Here is a link to the bill’s page on the GA website:

The 2016 General Assembly session was the second go around for this bill, and once again it died in committee. A little editorializing here.  I think this is a really good bill that aims to create a real, meaningful resource for students - allowing them to utilize technology they already use routinely (what does the latest research show -- the average US teenager sends over 100 texts/day??) to anonymously report concerns about their school environment and experience -- troubles on their bus, bullying, cheating, broken water fountains, etc. etc.

I talked to several members of our Delegation to get their thoughts on the bill -- it looked good to me, but maybe I was missing something???  Why was the bill struggling so much? What I heard was that yes, this is a good bill --- that could benefit from more coordinated advocacy.  I'm hoping to work with students, bill sponsors, school administrators and others interested in school safety issues over the summer to build a more robust advocacy effort around establishing this type of resource for students. If anyone is interested --- just let me know!!

HB87 – Student Member of the Board (SMOB) Voting – Montgomery County Delegation
This is a Montgomery County local bill (meaning its provisions would apply only in Montgomery County) to extend the voting rights and Board participation of the Student Member of the Board of Education.

Here is a link to the HB87 bill page on the GA website:

This bill is almost the dictionary definition of  legislation that takes a marathon, not a sprint!  This was at least the 4th time the MoCo SMOB voting rights bill was filed in the General Assembly.  Several years back it got close --- with near unanimous support of our Montgomery County Delegation -- but certain committee chairs killed it in committee.  This year it moved forward with complete support - every member of our Montgomery County delegation supported it - and it finally passed!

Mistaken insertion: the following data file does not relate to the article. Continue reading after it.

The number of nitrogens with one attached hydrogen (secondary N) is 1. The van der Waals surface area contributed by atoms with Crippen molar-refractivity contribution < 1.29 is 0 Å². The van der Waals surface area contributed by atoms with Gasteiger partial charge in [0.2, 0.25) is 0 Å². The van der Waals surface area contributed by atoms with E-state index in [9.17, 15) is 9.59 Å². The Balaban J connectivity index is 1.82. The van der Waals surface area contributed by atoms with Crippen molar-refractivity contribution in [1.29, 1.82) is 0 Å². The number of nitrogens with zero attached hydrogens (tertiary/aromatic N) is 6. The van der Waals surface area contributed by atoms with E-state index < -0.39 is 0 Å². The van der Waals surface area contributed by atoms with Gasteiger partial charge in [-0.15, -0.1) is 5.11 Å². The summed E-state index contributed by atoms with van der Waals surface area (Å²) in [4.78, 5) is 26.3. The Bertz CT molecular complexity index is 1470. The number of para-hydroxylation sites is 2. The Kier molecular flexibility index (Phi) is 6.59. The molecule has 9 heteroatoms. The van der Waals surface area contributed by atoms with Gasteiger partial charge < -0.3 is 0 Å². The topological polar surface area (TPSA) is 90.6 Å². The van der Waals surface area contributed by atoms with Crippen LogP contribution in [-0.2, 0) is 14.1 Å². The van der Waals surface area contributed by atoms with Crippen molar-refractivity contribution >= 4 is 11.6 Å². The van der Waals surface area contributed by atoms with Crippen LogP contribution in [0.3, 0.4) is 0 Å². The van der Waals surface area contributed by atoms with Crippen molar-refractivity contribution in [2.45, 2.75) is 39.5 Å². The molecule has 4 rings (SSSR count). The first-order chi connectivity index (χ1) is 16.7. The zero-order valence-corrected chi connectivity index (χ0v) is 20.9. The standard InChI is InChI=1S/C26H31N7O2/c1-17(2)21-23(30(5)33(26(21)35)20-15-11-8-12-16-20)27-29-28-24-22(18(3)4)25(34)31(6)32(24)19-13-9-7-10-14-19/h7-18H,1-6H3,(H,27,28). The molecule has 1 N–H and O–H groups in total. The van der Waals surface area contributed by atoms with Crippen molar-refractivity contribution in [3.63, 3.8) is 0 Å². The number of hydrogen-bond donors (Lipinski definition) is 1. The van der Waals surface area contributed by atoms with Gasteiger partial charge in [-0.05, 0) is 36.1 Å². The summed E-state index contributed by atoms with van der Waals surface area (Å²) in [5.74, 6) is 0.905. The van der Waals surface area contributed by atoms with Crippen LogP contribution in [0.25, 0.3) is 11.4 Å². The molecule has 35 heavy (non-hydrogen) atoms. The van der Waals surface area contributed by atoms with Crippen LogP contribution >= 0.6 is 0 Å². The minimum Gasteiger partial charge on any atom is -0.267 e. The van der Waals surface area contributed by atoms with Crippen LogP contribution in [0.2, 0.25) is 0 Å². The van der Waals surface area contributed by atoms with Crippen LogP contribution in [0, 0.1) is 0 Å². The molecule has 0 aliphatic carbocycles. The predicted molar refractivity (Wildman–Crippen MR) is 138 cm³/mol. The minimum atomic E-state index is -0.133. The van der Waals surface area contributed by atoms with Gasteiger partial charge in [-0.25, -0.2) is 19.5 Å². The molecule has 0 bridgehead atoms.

One interesting thing for fellow legislative nerds.  Every year in the Maryland General Assembly, every county's delegation puts forward a variety of local bills -- legislation with purely local impact that, for one reason or another, must be approved by the General Assembly. Now, you would think that - as a courtesy if nothing else - when a local bill moves forward with the unanimous support of its Delegation - all other members of the General Assembly would defer to the will of the local jurisdiction to regulate itself.  But if you click on the link above, and go to the "history" section of the bill page, you'll see yet another instance of legislators voting against bills that they have absolutely no interest in. 

Eight members of the House, and four members of the Senate, voted against the MoCo SMOB voting rights bill.  Why on earth electeds like Sen. Hershey of Queen Anne County, or Delegate Kittleman of Carroll County voted against this bill, or even thought it was appropriate to vote against a bill of purely local effect in Montgomery County, eludes me.  But that sort of thing happens all the time.....

HB115/SB582 - Public School Robotics Club Grant Program -  sponsor Del. Reznik/Sen. King
This bill created a grant program, administered by the State Dept. of Education, to support and expand robotics clubs in public schools.  The bill would require the governor to provide at least $500,000 to seed the program. 

Here’s a link to the bill’s page on the GA website:

This bill passed easily, but the governor opted not to sign it.  I doubt very much he'll veto it

HB708/SB781 – Maryland Seal of Biliteracy – Del. Gutierrez
A little bit of history. This bill was back for the third time this year - it failed even to get a vote in the House Ways and Means committee last year – even though it sailed through committee on the Senate side, and was unanimously approved in the Senate.

The bill establishes a Maryland Seal of Biliteracy Program to recognize public high school graduates, beginning with the graduating class of 2017, who have attained proficiency in speaking, reading, and writing one or more languages in addition to English. The purpose of the program is to promote linguistic proficiency and cultural literacy in one or more languages in addition to English and to provide recognition of the attainment of those skills by affixing a Seal of Biliteracy to the student’s diploma or transcript at graduation. Participation in the program by a local school system is voluntary; however, if a local school system chooses to participate, an individual school may not opt out.

Here is a link to the bill’s page on the General Assembly website:

The third time was the charm --- the Maryland Seal of Biliteracy was unanimously passed by both the House and Senate, and was signed by the governor on April 26.  Congratulations to D18 Del. Ana Sol Gutierrez for the persistence and passion!

SB764 – Student Journalists – Freedom of Speech and Freedom of the Press – Sen. Raskin